Chicago teens won’t have to pay to visit the Art Institute again for quite a long time.
Beginning Monday, city residents under the age of 18 will no longer be required to pay the $14 admission fee at the Loop museum thanks to a donation from a pair of Kansas donors.
The gift comes courtesy of Glenn and Claire Swogger of the Redbud Foundation, a Topeka-based nonprofit, who wanted to open the Art Institute’s doors to Chicago youth at no cost for years to come.
“They were looking for an opportunity that could keep them connected to Chicago and invested in young people,” the museum’s Executive Director of Public Affairs Amanda Hicks said. “And offering free admission to Chicago teens was something that really appealed to them so they wanted to specifically make that happen for the city’s community.”
The Swoggers’ gift specifically allows Chicago teens between the ages of 14-18 to enter the museum at no cost. Guests under the age of 14 already receive free admission.
Glenn Swogger began attending the University of Chicago on scholarship at age 16, according to Hicks, and though he has since moved away, he has maintained a strong connection to the city and wanted to provide a gift that would reflect the impact his teachers and education have had on him.
Though the actual amount of the donation has not been released, Hicks said museum staff reviewed attendance projections with the Swoggers and believe the gift will cover every Chicago teen for the next 25 years.
Last year approximately 20,000 teens visited the museum, including local, national and international guests. About 10 percent of those were Chicago residents.
“We expect to grow that number substantially with the gift and opening our doors,” Hicks said. “And I think what’s really nice about this and I think what appealed to the Swoggers was that we have a really strong teen infrastructure through our museum education program.”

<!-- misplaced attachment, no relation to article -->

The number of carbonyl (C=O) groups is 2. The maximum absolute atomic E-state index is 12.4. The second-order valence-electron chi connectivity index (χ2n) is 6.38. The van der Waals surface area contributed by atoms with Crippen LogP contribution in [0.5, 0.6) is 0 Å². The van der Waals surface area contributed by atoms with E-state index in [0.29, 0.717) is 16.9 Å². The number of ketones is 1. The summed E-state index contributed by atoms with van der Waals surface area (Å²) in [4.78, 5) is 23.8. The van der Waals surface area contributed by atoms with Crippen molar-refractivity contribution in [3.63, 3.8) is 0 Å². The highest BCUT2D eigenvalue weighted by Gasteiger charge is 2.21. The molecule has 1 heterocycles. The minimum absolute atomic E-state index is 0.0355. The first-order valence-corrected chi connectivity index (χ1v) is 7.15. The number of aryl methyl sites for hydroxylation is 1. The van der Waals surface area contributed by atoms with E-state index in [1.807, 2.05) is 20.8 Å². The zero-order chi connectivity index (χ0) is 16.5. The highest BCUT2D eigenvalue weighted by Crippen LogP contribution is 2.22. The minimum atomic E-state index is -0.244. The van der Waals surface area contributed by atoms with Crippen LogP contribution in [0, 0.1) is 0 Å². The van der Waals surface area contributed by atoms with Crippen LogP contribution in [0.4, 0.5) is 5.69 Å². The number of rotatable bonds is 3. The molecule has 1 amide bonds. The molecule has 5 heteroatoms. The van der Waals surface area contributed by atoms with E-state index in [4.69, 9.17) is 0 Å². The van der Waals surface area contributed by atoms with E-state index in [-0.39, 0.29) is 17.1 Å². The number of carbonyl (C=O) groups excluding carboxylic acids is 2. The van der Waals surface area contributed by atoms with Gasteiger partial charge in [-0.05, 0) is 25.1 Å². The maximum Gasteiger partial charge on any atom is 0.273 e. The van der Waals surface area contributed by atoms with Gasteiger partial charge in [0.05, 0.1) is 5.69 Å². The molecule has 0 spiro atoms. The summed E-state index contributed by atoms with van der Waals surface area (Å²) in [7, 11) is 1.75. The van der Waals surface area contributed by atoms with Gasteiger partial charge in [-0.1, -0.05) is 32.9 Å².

The Art Institute already consults with a five-member teen council of volunteers who represent different schools and neighborhoods across the Chicago area. They meet weekly to advise and brainstorm with various departments within the museum about how to make the museum more engaging and meaningful for young people.
About 25 percent of the Art Institute’s annual attendance already pays no admission fee thanks to cost exemptions for Chicago Police and Fire personnel, veterans and military families. The museum also offers six weeks of free week days at the beginning of each year.
In 2017, that period will extend from Jan. 9 to Feb. 16.
The museum – which displays works from Pablo Picasso, Georges Seurat, Jackson Pollock and dozens of other world-renowned artists – is set to debut exhibitions over the coming year featuring Japanese protest photography, James McNeill Whistler’s masterpiece “Whistler’s Mother” and a summer showcase of French impressionist Paul Gauguin.
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Nov. 1: Bold paintings from the 1920s, plus photographs and industrial design: A new show looks at an international artist who made a big impression in Chicago.
July 5: It has been said that the Great Depression was the best thing that ever happened to American artists. A new exhibition looks at how artists of the 1930s applied their diverse visions to the American dream during this time of immense change.